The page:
Constructive wallowing : how to beat bad feelings by letting yourself have them / Tina Gilbertson.
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|Location||Call Number / Copy Notes||Barcode||Shelving Location||Status||Due Date|
|Adams PL Sys. - Decatur Branch||152.4 GIL CON (Text)||34207001908798||Adult Non-Fiction||Available||-|
- ISBN: 9781936740802 (alk. paper)
- Physical Description: xxxix, 252 pages ; 21 cm
- Edition: First edition.
- Publisher: Berkeley, California : Viva Editions, 
- Copyright: @2014
|Bibliography, etc. Note:||
Includes bibliographical references and indexes.
|Formatted Contents Note:||
Part I: Dip your toe in the water -- Part II: Dive in -- Part III: Float like a butterfly.
Actress-turned-therapist, Tina Gilbertson, offers a practical and effective alternative to kicking yourself when you're down in this book. "Constructive Wallowing" will not only help you reach your potential but also will help you heal from past hurts and feel better about yourself, right this minute. It is tempting to turn away from menacing, uncomfortable feelings like anger, grief or regret and treat them like unwanted guests. However, ignoring them just seems to make them stick around. By learning to accept, rather than suppress, difficult feelings, you'll gain greater self-understanding for lifelong emotional health.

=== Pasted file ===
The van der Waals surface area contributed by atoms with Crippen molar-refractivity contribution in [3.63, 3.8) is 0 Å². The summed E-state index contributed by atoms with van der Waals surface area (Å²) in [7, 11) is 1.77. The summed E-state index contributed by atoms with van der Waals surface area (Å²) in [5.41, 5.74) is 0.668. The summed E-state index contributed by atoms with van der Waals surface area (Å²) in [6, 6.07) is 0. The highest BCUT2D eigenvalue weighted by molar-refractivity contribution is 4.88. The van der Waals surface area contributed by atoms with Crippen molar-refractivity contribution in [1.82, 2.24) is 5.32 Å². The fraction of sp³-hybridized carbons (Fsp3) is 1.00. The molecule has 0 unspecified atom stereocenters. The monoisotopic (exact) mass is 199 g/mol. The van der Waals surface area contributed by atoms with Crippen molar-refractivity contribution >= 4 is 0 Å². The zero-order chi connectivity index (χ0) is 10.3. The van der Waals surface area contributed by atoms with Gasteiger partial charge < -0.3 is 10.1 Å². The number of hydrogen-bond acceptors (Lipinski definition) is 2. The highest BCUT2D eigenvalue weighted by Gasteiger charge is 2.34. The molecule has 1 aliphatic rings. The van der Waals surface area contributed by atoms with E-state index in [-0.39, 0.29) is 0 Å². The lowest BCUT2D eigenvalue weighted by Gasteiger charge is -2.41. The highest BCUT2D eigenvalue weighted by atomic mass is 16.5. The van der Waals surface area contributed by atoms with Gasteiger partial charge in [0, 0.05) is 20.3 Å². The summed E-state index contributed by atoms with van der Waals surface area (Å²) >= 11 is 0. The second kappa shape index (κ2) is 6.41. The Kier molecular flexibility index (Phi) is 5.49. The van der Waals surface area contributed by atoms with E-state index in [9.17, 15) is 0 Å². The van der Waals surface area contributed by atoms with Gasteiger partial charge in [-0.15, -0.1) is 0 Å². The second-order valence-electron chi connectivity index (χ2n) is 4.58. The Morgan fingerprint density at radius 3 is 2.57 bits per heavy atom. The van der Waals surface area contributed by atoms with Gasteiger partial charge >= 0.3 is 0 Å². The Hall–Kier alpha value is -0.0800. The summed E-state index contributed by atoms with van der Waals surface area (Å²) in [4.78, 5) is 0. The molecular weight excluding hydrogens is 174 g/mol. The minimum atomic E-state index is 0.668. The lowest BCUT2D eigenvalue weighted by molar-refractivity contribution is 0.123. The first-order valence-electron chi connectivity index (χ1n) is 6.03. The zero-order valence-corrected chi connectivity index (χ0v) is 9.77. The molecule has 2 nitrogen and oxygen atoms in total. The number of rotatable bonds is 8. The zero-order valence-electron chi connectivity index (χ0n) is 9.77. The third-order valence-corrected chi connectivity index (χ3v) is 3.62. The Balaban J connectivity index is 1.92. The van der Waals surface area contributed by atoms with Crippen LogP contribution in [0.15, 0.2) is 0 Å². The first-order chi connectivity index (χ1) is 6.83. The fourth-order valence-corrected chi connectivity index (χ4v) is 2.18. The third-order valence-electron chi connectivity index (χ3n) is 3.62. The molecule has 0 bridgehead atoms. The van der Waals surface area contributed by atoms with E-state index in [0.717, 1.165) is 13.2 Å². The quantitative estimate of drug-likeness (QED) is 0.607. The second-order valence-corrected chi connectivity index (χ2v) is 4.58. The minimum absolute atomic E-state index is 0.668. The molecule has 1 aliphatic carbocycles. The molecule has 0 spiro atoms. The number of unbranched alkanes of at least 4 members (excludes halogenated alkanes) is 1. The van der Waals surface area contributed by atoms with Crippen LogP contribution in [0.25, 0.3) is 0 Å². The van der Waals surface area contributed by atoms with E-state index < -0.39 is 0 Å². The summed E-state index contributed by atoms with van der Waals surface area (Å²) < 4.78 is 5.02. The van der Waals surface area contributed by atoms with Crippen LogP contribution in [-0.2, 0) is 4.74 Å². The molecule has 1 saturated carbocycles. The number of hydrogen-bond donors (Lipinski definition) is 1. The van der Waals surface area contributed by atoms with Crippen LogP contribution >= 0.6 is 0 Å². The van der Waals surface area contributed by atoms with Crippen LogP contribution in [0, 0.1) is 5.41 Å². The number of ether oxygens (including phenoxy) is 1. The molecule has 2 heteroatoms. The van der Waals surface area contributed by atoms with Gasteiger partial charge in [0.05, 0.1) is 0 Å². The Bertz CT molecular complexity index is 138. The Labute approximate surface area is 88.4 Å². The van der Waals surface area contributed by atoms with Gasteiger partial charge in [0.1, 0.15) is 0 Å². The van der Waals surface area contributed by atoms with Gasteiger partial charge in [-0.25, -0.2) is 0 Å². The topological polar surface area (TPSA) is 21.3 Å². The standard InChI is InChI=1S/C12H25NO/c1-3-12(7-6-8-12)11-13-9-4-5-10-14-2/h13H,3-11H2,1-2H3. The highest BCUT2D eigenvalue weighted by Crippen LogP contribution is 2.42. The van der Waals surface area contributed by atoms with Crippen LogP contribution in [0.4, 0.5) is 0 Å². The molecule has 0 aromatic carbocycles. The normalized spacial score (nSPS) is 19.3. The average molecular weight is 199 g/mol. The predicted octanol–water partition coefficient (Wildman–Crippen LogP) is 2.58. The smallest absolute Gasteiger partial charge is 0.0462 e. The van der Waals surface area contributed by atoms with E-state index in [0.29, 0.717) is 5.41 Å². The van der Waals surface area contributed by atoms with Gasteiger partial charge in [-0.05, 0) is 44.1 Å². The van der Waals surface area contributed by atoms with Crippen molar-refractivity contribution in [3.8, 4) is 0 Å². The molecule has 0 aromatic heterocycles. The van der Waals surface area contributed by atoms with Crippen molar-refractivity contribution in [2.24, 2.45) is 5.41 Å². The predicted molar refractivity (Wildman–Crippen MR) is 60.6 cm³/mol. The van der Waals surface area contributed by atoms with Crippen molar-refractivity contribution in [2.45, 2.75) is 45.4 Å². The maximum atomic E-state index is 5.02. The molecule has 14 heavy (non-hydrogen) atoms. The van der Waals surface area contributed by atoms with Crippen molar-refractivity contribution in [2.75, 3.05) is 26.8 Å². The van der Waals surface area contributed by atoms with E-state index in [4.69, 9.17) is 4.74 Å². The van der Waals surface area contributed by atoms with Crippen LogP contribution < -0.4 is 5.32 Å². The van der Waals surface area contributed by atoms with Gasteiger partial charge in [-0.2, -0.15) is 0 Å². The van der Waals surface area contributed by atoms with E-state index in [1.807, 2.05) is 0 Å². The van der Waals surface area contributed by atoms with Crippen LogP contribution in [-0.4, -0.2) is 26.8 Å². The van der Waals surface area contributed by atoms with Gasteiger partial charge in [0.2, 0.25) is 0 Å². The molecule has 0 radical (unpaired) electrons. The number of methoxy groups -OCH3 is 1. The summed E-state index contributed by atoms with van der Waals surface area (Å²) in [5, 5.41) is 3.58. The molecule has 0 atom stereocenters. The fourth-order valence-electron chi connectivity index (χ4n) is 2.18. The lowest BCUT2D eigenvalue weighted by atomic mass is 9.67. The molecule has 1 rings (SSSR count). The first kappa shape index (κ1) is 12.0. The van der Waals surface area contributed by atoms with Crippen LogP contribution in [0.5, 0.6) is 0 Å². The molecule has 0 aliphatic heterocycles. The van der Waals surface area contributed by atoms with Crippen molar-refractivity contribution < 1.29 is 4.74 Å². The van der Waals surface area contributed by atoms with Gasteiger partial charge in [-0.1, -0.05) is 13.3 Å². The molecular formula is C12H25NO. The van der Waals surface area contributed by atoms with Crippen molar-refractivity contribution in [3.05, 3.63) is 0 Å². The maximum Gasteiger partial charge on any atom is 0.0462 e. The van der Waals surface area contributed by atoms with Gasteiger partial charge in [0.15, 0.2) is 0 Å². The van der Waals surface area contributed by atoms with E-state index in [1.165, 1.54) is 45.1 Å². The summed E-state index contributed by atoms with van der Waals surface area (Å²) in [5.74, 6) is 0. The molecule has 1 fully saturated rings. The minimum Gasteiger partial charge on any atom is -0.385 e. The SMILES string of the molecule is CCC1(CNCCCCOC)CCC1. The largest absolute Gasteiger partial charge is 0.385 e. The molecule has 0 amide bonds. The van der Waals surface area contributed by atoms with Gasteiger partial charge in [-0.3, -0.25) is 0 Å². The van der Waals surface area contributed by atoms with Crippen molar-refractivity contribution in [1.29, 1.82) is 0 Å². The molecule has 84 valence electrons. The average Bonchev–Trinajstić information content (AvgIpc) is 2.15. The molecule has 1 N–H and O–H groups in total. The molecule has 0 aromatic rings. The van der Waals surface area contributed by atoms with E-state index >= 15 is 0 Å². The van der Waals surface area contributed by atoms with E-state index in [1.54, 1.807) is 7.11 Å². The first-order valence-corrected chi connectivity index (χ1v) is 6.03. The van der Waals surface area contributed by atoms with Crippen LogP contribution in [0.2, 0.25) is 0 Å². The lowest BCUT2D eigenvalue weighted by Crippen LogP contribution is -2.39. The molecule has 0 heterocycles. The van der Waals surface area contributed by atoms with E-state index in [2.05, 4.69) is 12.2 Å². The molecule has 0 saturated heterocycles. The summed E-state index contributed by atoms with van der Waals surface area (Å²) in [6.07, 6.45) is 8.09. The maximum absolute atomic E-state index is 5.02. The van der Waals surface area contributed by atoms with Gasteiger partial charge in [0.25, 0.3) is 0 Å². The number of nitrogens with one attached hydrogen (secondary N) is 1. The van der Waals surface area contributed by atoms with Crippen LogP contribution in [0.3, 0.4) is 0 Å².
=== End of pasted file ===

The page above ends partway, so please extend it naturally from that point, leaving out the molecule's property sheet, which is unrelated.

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- Baker & Taylor
Presents advice for dealing with self-critical thoughts and negative emotions about the past, along with techniques for developing self-compassion and a more positive outlook.
- Perseus Publishing
"Constructive wallowing" seems like an oxymoron. Constructive is a good thing, but wallowing is bad. Right?
But wait a minute; is it really so terrible to give ourselves a time-out to feel our feelings? Or is it possible that wallowing is an act of loving kindness, right when we need it most?
Almost everyone loves the idea of self-compassion -- the notion that maybe in spite of our messy emotions and questionable behavior, we really aren't all that bad. In recent years there's been an explosion of books that encourage readers to stop beating themselves up for being human, which is terrific. Unfortunately, readers who aren't interested in Buddhism or meditation have been left out in the cold.
Constructive Wallowing is the first book to cut right to the chase, bypassing descriptions of Eastern philosophy and meditation techniques to teach readers how to accept and feel their feelings with self-compassion for greater emotional health.
It's tempting to turn away from menacing, uncomfortable feelings like anger, grief, or regret; however, ignoring them just seems to make them stick around. By learning to accept and embrace, difficult feelings, readers keep their sense of personal power and gain greater understanding and ultimately esteem for themselves.